July 17, 2008 — At least one in four American adults is obese, and only those who admit it, according to the CDC’s new adult obesity statistics.
Nationwide, 25.6 percent of adults are obese, an increase of 1.7 percentage points from 2005. It has a BMI of 30 or higher. BMI (Body Mass Index) links height to weight.
Mississippi had the highest rate of obese adults — 32 percent — followed by Alabama, Tennessee, Louisiana and Arkansas. Colorado has the lowest obesity rate, with 18.7% of its adults in the obesity range. Colorado has the lowest adult obesity rate since 1990.
Still no state — not even Colorado — has met the federal government’s goal of reducing that number to no more than 15 percent by 2010.
“Without a single state hitting its 15 percent obesity rate target, it looks like we’re continuing to head in the wrong direction,” CDC epidemiologist Celeste Philip, MD, tells WebMD.
The CDC’s website shows America’s obesity boom in vivid color, with a map showing states since 1989 from blue (low percentage of obese adults) to dark red (high percentage).
Here’s a look at what each state — plus Washington, DC — ranks in adult obesity prevalence along with the percentage of obese adults. States with the same prevalence are listed together.
- Mississippi: 32%
- Alabama: 30.3%
- Tennessee: 30.1 %
- Louisiana: 29.8%
- Arkansas: 28.7%
- West Virginia: 29.5%
- South Carolina: 28.4%
- Georgia: 28.2%
- Oklahoma and Texas: 28.1%
- North Carolina: 28%
- Michigan: 27.7%
- Alaska, Missouri and Ohio: 27.5%
- Delaware and Kentucky: 27.4%
- Iowa and Kansas: 26.9%
- Indiana: 26.8%
- North Dakota: 26.5%
- South Dakota: 26.2%
- Nebraska: 26%
- Minnesota: 25.6%
- Oregon: 25.5%
- Arizona and Maryland: 25.4%
- Washington: 25.3%
- New York: 25%
- Illinois: 24.9%
- Maine: 24.8%
- Wisconsin: 24.7%
- Idaho: 24.5%
- New Hampshire: 24.4%
- Virginia: 24.3%
- Nevada: 24.1%
- New Mexico: 24%
- Wyoming: 23.7%
- cheap jersey wholesale: 23.5%
- California: 22.6%
- Montana, Utah and Washington, D.C.: 21.8%
- Hawaii and Rhode Island: 21.4%
- Massachusetts and Vermont: 21.3%
- Connecticut: 21.2%
- Colorado: 18.7%
< li>Pennsylvania: 27.1%
Data, published in the CDC’s Morbidity and Mortality Weekly Report, from a 2007 survey of 404,300 U.S. adults age 18 and older Telephone interview. Here’s the catch: They may have misreported their reported height and weight.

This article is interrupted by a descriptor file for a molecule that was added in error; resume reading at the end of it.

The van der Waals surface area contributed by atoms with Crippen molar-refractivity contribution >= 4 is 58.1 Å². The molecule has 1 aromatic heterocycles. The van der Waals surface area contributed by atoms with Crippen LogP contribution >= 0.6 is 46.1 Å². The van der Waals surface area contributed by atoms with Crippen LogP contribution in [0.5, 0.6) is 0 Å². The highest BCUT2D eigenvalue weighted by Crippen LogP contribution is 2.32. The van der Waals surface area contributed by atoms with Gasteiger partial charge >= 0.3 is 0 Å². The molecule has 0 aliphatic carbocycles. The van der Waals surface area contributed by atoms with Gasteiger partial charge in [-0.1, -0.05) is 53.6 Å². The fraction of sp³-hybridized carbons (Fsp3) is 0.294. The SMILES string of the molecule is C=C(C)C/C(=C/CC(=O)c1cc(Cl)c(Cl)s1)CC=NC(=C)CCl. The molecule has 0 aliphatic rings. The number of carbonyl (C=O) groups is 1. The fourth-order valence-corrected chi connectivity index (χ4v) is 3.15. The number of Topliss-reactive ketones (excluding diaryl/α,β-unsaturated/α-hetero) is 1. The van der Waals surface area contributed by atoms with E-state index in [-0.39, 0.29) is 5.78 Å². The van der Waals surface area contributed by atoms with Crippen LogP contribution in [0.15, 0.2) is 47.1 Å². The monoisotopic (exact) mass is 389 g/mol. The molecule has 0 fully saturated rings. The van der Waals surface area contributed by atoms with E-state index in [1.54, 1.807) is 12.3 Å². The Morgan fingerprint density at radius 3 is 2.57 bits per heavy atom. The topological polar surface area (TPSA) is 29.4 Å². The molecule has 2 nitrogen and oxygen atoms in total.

Men tend to overestimate their height and women tend to underestimate their weight, so true obesity statistics in the U.S. may actually be higher, Philips said. The last time the CDC measured a nationally representative sample of U.S. adults, rather than relying on self-reported weight and height, 34.3 percent were obese, she said.
To stem the trend of adult obesity, you may want to focus on your children.
Philip points out that a recent study published in the JAMA suggests that childhood obesity may be leveling off — not getting better, but not getting worse.
It’s “encouraging, although we’ll have to watch it over the next few years to see if it’s actually going in the right direction,” Philip said. Childhood obesity has received a lot of attention in recent years, and if adults follow in their footsteps and develop healthier habits and a healthier environment, “I think we can start to make progress,” she said.
Eat healthy and stay physically active. That familiar refrain isn’t the whole solution. Your environment also matters, says Philip.
“Most people tend to think of obesity as a personal issue, but we’re really trying to change that pattern so that people see it more as an environmental issue,” she said.
This includes better use of sidewalks, safe areas to exercise, affordable healthy fresh fruits and vegetables, and restaurants that offer healthy options and moderate portions, Philip said.
Let policy makers know if you want a healthier environment by recommending eating more fruits and vegetables, exercising more, and drinking less sugary drinks.